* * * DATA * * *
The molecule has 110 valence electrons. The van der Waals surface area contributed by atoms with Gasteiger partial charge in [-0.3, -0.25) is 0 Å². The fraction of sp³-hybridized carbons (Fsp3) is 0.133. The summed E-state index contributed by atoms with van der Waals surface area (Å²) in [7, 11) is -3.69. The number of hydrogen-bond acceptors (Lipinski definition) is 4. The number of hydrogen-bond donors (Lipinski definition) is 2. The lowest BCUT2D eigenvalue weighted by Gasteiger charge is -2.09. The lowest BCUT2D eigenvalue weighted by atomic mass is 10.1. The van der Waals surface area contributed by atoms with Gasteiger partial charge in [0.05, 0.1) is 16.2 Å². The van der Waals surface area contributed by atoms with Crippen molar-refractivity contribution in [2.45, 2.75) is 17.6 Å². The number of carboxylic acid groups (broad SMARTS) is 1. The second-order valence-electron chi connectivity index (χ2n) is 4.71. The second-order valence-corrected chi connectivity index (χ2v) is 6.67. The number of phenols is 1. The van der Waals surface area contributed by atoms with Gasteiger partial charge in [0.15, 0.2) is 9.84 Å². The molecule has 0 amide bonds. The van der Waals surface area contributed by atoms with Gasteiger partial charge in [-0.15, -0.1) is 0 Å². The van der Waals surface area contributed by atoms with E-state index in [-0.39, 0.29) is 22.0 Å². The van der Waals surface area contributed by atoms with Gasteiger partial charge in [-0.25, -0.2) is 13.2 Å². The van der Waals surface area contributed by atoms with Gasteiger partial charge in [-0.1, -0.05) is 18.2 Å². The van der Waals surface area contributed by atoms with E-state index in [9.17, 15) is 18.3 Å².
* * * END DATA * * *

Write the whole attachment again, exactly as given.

The molecule has 110 valence electrons. The van der Waals surface area contributed by atoms with Gasteiger partial charge in [-0.3, -0.25) is 0 Å². The fraction of sp³-hybridized carbons (Fsp3) is 0.133. The summed E-state index contributed by atoms with van der Waals surface area (Å²) in [7, 11) is -3.69. The number of hydrogen-bond acceptors (Lipinski definition) is 4. The number of hydrogen-bond donors (Lipinski definition) is 2. The lowest BCUT2D eigenvalue weighted by Gasteiger charge is -2.09. The lowest BCUT2D eigenvalue weighted by atomic mass is 10.1. The van der Waals surface area contributed by atoms with Gasteiger partial charge in [0.05, 0.1) is 16.2 Å². The van der Waals surface area contributed by atoms with Crippen molar-refractivity contribution in [2.45, 2.75) is 17.6 Å². The number of carboxylic acid groups (broad SMARTS) is 1. The second-order valence-electron chi connectivity index (χ2n) is 4.71. The second-order valence-corrected chi connectivity index (χ2v) is 6.67. The number of phenols is 1. The van der Waals surface area contributed by atoms with Gasteiger partial charge in [0.15, 0.2) is 9.84 Å². The molecule has 0 amide bonds. The van der Waals surface area contributed by atoms with Gasteiger partial charge in [-0.15, -0.1) is 0 Å². The van der Waals surface area contributed by atoms with E-state index in [-0.39, 0.29) is 22.0 Å². The van der Waals surface area contributed by atoms with Gasteiger partial charge in [-0.25, -0.2) is 13.2 Å². The van der Waals surface area contributed by atoms with Gasteiger partial charge in [-0.1, -0.05) is 18.2 Å². The van der Waals surface area contributed by atoms with E-state index in [9.17, 15) is 18.3 Å².